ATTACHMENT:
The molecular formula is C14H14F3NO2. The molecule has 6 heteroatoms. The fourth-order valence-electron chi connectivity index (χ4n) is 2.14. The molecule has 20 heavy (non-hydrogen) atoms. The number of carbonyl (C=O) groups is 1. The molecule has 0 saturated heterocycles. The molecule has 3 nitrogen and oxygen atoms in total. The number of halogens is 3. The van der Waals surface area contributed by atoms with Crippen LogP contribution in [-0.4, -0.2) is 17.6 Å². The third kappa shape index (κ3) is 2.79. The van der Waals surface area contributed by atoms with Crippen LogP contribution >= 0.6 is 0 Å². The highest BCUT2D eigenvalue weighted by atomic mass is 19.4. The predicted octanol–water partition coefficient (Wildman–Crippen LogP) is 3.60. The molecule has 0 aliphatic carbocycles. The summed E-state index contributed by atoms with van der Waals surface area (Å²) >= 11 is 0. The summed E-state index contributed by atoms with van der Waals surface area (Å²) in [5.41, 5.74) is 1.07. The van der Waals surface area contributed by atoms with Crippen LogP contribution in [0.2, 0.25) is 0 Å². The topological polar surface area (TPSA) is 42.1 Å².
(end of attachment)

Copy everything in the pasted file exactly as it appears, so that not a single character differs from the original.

The molecular formula is C14H14F3NO2. The molecule has 6 heteroatoms. The fourth-order valence-electron chi connectivity index (χ4n) is 2.14. The molecule has 20 heavy (non-hydrogen) atoms. The number of carbonyl (C=O) groups is 1. The molecule has 0 saturated heterocycles. The molecule has 3 nitrogen and oxygen atoms in total. The number of halogens is 3. The van der Waals surface area contributed by atoms with Crippen LogP contribution in [-0.4, -0.2) is 17.6 Å². The third kappa shape index (κ3) is 2.79. The van der Waals surface area contributed by atoms with Crippen LogP contribution >= 0.6 is 0 Å². The highest BCUT2D eigenvalue weighted by atomic mass is 19.4. The predicted octanol–water partition coefficient (Wildman–Crippen LogP) is 3.60. The molecule has 0 aliphatic carbocycles. The summed E-state index contributed by atoms with van der Waals surface area (Å²) >= 11 is 0. The summed E-state index contributed by atoms with van der Waals surface area (Å²) in [5.41, 5.74) is 1.07. The van der Waals surface area contributed by atoms with Crippen LogP contribution in [0.2, 0.25) is 0 Å². The topological polar surface area (TPSA) is 42.1 Å².